“We believe doing those simple things—these essential things—will mean improved health for our residents and lower costs in the health care system,” Stephens says. “This is an affordable way to keep people safe and healthy in their homes.”


Challenge: How can we reduce homelessness among senior citizens?

Homeless shelters can be intimidating environments for anyone. “If you’re older and frail and lack survival skills, those places can be shocking,” says Mark Hinderlie, president/CEO of Hearth in Boston and the co-chair of the National Leadership Initiative to End Elder Homelessness, in which LeadingAge is a partner with Hearth, Shelter Partnership and the Corporation for Supportive Housing.

Health problems can lead to homelessness, and homelessness often results in poor health and premature aging. In the homeless population, the “older adult” description extends to people as young as 50, Hinderlie explains, because “of the rapid acceleration of the aging process. That’s a key piece of the problem.”

According to the Centers for Disease Control and Prevention, homeless persons have a mortality rate 4 to 9 times higher than those who have housing. Many homeless people don’t live to 65.

The elderly homeless population is predicted to rise 33% from 2010 to 2020 and will more than double by 2050, Hinderlie points out. Several factors are contributing to this growth: the burgeoning aging population, the widening economic gap in this country and insufficient public funding for affordable housing.

Also, the War on Drugs is producing a large population of seniors released from prison after long sentences “who have no traction in the job market or the housing market,” Hinderlie says.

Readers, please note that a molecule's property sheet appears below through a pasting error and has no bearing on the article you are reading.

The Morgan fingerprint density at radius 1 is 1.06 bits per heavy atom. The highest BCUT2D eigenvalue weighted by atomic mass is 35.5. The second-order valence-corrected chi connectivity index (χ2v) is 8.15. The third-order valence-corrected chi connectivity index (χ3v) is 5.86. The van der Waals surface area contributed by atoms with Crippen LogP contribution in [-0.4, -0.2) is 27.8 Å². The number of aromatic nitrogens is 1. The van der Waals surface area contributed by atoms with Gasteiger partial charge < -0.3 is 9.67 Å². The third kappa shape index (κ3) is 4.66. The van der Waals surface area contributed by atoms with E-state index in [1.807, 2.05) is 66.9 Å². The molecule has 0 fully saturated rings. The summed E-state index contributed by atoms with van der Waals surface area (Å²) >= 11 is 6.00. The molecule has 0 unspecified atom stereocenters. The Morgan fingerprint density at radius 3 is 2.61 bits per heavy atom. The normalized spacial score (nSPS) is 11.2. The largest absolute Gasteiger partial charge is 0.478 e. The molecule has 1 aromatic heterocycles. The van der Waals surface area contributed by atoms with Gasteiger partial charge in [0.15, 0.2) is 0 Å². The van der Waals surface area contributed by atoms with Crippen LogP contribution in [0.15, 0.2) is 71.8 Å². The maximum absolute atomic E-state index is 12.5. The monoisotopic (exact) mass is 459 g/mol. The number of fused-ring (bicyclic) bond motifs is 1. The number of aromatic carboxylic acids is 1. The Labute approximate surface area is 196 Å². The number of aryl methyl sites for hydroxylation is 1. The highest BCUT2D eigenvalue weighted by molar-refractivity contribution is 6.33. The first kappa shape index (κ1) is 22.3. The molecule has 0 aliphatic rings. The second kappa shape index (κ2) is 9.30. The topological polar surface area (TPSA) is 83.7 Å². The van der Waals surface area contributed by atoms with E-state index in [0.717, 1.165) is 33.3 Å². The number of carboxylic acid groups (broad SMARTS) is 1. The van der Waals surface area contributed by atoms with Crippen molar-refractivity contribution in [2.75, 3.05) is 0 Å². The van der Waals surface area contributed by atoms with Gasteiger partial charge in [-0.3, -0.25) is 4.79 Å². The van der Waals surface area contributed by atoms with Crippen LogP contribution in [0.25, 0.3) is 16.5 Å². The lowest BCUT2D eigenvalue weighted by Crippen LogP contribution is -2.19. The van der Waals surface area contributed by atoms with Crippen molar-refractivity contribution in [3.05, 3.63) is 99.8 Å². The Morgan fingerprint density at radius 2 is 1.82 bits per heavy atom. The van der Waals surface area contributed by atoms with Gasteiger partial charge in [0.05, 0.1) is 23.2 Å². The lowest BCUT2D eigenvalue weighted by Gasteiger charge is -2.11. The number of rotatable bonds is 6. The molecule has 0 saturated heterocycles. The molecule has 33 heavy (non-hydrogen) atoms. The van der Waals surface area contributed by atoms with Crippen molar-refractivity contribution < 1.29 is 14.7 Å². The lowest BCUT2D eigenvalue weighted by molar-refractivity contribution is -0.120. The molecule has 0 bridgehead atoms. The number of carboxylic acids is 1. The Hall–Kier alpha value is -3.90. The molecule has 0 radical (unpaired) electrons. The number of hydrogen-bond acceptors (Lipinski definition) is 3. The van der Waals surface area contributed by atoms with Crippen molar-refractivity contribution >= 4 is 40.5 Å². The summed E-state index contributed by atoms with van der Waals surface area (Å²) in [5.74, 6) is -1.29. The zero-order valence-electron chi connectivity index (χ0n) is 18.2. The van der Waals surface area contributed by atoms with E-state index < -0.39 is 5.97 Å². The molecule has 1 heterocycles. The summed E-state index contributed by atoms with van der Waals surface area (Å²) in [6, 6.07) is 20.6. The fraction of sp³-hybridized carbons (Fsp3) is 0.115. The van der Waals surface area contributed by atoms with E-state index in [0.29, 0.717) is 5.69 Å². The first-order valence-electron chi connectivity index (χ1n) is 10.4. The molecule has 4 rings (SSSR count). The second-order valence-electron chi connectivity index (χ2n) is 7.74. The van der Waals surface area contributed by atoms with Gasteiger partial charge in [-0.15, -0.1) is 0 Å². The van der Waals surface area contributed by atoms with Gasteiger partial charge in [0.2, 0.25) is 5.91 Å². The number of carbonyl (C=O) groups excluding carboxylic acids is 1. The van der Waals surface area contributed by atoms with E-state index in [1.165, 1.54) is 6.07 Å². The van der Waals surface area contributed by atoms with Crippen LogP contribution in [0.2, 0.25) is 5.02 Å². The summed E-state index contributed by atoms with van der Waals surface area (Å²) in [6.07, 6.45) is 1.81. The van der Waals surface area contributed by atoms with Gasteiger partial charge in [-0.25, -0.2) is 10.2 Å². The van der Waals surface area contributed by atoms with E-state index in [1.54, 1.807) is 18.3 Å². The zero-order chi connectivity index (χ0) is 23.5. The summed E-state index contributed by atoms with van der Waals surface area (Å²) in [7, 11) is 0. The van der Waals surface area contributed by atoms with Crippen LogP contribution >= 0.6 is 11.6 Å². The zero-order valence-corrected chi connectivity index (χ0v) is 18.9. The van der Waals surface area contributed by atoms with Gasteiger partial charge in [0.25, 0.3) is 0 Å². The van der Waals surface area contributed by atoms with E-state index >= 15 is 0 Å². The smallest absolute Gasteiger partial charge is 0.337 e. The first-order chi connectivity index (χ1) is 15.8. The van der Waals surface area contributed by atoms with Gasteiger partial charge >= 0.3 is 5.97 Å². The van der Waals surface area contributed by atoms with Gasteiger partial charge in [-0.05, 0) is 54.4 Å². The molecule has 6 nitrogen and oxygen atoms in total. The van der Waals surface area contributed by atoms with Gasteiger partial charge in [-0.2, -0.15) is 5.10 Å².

Older adults who have been homeless, perhaps for many years, need both housing and supportive services to navigate the journey back from homelessness, Hinderlie says. Hearth does outreach at area shelters to help people find affordable housing. It also operates 188 units of affordable housing at 7 sites for formerly homeless older adults. Nurses, social workers, personal care workers and service coordinators provide supportive services.

A new 54-unit project in the pipeline will serve both formerly homeless people and some who are on the brink of falling into homelessness. “That’s because,” Hinderlie says, “the best way to end homelessness is to prevent it.”


Challenge: How can we better serve military veterans?

As of January 1, 2016, 40,000 military veterans were homeless, according to HUD’s annual Point-in-Time estimate. That number reflected a 47% decrease since 2010, thanks largely to the Obama administration’s Opening Doors initiative aiming to end veteran homelessness.

Still, there’s much left to do, and one Texas LeadingAge member is among those creating a solution. “We know that we have lots of veterans in our area who are homeless or near homeless,” says Lee Ann Hubanks, president of Plano Community Home. “We also have a lot of senior veterans who are living in poor housing.”

Plano Community Home has a 31-year history in providing affordable housing plus services for low-income older adults. Now it’s in the process of adding a new project, called Pettijohn Memorial Housing, which will provide homes to veterans age 62 and older.

CSI residents
At CSI Support & Development Services co-ops, members (residents) are the
decision-making body. Each member gets one vote, and resident
councils and their officers are elected from among the members.